"These officials during their tenure hugely undermined China-US relations and harmed the Chinese people totally out of their own selfish interests and obsessions," he said. "China must respond to their ill-intentioned moves. There must be no such thing as playing the China card on stage and continuing to harm China after stepping down."

China also decided to sanction these individuals as they were leaving their positions, Diao noted. This move showed China's great restraint and sincerity in the hope of stabilizing China-US relations for the future, he believed. 

Infamous politicians like Pompeo lied too much and he was "a clown and will face the trial of history," said ministry spokesperson Hua Chunying on Wednesday's routine press conference. 

Hua has noted several times in recent weeks that Pompeo and his peers would face such a trial for their attacks against China and their damage to China-US relations. 

The message was clear. It aimed to punish former officials who contained China in a reckless manner, telling those politicians that they should bear the consequences and meanwhile send out a warning to the US that when it comes to China policy, it should always respect China's core interests and safeguard the bottom line of ethics and regulations, Li Haidong, a professor at the Institute of International Relations of China Foreign Affairs University, told the Global Times.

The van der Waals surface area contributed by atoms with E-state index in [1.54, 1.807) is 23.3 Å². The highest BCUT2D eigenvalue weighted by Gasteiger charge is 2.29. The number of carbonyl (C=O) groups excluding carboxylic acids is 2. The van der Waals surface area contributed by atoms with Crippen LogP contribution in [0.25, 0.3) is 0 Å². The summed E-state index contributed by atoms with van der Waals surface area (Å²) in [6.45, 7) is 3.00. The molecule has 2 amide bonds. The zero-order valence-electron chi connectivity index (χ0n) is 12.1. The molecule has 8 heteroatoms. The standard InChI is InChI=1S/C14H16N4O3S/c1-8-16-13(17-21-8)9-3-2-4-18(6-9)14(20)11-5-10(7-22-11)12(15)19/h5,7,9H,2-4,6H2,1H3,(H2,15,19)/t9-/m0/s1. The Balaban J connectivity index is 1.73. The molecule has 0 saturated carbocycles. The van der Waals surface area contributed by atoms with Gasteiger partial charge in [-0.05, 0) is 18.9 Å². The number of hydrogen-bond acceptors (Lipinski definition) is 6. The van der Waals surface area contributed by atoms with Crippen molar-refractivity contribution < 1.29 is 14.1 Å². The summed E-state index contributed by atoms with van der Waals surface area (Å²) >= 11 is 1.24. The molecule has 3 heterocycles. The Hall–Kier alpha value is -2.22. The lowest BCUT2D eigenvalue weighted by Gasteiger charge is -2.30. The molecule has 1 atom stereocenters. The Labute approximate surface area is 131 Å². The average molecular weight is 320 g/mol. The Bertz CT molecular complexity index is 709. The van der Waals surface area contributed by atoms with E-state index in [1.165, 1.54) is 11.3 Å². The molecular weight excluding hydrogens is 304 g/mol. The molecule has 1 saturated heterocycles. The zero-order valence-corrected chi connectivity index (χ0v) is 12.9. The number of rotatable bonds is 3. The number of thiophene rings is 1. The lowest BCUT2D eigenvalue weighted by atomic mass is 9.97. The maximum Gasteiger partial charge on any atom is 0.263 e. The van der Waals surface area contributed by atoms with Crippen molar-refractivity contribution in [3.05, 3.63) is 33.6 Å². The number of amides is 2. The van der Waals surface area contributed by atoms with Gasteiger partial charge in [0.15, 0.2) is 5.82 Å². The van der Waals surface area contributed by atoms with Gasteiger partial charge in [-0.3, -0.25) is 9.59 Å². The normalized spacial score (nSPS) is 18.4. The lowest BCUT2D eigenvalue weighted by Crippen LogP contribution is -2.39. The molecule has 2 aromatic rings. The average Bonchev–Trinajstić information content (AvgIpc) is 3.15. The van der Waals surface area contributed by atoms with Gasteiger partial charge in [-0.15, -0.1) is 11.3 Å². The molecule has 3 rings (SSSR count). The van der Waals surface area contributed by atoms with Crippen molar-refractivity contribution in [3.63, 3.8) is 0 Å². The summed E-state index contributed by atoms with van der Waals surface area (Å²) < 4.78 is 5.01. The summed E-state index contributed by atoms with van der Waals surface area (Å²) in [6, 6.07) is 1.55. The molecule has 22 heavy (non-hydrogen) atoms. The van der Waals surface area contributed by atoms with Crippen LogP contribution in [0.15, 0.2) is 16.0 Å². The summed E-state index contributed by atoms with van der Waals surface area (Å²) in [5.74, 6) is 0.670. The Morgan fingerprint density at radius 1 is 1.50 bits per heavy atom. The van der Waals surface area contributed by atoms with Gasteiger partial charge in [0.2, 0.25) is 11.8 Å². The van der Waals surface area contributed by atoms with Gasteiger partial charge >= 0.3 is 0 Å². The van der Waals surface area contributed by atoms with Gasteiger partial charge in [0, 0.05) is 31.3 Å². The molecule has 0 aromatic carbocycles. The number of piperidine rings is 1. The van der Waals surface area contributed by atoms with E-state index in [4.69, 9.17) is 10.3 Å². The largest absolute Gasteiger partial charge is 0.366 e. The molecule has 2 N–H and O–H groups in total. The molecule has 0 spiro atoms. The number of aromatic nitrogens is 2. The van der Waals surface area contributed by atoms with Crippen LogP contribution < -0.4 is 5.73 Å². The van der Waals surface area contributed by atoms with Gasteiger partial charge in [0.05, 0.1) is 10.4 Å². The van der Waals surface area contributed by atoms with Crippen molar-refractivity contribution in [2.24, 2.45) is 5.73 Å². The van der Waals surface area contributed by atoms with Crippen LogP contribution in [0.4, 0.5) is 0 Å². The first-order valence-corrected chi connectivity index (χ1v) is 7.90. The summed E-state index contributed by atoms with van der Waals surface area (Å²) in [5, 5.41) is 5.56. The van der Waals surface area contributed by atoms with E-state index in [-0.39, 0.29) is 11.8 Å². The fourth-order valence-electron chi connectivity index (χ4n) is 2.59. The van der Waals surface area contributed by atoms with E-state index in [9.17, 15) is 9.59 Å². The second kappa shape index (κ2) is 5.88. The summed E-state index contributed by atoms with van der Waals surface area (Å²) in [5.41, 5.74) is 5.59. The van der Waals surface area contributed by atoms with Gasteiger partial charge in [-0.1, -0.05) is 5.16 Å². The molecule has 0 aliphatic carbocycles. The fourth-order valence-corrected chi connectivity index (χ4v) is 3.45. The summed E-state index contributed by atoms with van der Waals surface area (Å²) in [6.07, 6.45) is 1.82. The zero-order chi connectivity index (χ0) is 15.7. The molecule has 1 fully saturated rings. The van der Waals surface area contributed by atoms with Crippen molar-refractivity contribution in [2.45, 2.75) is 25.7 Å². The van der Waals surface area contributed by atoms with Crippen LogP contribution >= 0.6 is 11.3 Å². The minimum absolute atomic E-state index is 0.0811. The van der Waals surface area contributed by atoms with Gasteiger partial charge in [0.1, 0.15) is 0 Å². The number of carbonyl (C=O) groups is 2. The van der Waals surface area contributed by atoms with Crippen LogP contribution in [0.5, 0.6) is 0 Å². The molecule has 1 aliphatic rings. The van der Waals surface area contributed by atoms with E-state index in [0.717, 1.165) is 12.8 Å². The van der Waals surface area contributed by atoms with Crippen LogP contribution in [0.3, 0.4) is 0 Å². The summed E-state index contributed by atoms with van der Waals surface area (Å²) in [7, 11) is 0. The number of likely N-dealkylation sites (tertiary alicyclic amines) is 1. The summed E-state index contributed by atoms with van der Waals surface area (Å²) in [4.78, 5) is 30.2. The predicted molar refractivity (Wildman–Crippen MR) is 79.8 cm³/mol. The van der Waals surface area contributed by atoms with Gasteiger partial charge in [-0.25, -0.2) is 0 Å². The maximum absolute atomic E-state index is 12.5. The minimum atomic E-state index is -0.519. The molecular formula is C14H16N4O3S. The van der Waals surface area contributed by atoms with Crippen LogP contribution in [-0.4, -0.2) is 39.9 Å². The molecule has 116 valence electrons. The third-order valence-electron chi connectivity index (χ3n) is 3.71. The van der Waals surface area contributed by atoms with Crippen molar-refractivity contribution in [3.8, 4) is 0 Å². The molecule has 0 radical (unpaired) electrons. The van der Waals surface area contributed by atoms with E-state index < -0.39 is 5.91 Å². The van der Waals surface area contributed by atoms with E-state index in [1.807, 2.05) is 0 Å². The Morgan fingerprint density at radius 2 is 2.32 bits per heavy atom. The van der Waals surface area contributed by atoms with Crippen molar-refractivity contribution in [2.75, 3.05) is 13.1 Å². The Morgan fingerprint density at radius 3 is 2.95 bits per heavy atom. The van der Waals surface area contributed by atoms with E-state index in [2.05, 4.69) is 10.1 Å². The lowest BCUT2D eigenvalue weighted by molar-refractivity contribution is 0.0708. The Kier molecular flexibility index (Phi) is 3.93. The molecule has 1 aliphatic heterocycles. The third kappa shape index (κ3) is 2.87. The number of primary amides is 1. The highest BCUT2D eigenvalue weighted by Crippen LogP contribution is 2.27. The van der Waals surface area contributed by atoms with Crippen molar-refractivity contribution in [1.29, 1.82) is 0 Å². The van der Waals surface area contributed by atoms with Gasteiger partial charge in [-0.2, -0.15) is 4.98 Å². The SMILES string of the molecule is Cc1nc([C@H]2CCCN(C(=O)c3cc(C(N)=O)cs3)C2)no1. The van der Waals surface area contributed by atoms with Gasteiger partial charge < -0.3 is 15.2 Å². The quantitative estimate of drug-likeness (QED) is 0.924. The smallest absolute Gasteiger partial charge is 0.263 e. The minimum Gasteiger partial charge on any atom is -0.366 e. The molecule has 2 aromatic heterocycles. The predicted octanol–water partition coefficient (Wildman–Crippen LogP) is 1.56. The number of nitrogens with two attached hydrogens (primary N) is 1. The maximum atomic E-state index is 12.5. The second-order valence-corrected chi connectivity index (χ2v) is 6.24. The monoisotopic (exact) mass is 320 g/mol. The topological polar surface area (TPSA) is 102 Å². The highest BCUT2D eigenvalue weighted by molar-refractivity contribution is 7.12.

Lü Xiang, an expert of US studies at the Chinese Academy of Social Sciences in Beijing, told the Global Times Thursday that in US politics, there was a revolving door for US politicians to be employed in private sector companies, financial institutes and think tanks after they leave office. 

The sanctions would seriously affect "the politicians' road for gaining money," Lü said. "For instance, like Stilwell on the sanction list, we met in Washington when he was going to retire from the Joint Chiefs of Staff in 2015," Lü said. "At that time, the issues that most interested him were about doing business."

Lü noted that with the deeply intertwined economic ties between the two countries, most major US companies, financial institutes and think tanks would unavoidably need to develop ties with China, making them reluctant to hire the sanctioned people.

"This powerful sanction is also a warning to the officials who want to be the next Pompeo," Lü said.

It was true that some extreme anti-China activists on the list might not care about the sanctions as "anti-China" was what they did for a living, Lü said, but not all of them could do this for living all of the time.

"When these people were in office, they jumped like mad dogs and used their power to make a mess of the China-US relationship. China would never allow people to make money on the Chinese market while attacking the country," Shen Yi, a professor at the School of International Relations and Public Affairs of Fudan University in Shanghai, told the Global Times.

For example, if a publisher wanted to give them a memoir or sell books to the Chinese market, that would be "impossible," Shen said.

As the old saying goes, "What goes around comes around" Shen said. "Now is the right time. These individuals and companies can no longer benefit from the development of the China-US relationship."